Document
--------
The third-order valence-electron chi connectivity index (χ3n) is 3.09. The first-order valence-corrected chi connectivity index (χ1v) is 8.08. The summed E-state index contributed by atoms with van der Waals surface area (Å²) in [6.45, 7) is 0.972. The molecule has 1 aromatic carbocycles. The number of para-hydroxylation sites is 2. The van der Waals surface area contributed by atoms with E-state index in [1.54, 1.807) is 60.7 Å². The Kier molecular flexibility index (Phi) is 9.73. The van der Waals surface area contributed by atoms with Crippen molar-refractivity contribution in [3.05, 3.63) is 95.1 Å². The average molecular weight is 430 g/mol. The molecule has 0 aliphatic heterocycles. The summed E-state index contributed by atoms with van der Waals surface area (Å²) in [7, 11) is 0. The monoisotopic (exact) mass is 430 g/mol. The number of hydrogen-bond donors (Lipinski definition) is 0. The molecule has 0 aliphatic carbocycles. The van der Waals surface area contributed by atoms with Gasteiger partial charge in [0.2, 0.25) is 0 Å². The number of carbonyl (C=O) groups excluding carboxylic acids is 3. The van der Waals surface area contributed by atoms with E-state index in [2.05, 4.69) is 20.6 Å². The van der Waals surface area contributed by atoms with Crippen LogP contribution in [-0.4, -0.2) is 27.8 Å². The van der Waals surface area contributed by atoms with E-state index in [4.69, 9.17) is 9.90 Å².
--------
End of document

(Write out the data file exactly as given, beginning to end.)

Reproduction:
The third-order valence-electron chi connectivity index (χ3n) is 3.09. The first-order valence-corrected chi connectivity index (χ1v) is 8.08. The summed E-state index contributed by atoms with van der Waals surface area (Å²) in [6.45, 7) is 0.972. The molecule has 1 aromatic carbocycles. The number of para-hydroxylation sites is 2. The van der Waals surface area contributed by atoms with E-state index in [1.54, 1.807) is 60.7 Å². The Kier molecular flexibility index (Phi) is 9.73. The van der Waals surface area contributed by atoms with Crippen molar-refractivity contribution in [3.05, 3.63) is 95.1 Å². The average molecular weight is 430 g/mol. The molecule has 0 aliphatic heterocycles. The summed E-state index contributed by atoms with van der Waals surface area (Å²) in [7, 11) is 0. The monoisotopic (exact) mass is 430 g/mol. The number of hydrogen-bond donors (Lipinski definition) is 0. The molecule has 0 aliphatic carbocycles. The van der Waals surface area contributed by atoms with Gasteiger partial charge in [0.2, 0.25) is 0 Å². The number of carbonyl (C=O) groups excluding carboxylic acids is 3. The van der Waals surface area contributed by atoms with E-state index in [2.05, 4.69) is 20.6 Å². The van der Waals surface area contributed by atoms with Crippen LogP contribution in [-0.4, -0.2) is 27.8 Å². The van der Waals surface area contributed by atoms with E-state index in [4.69, 9.17) is 9.90 Å².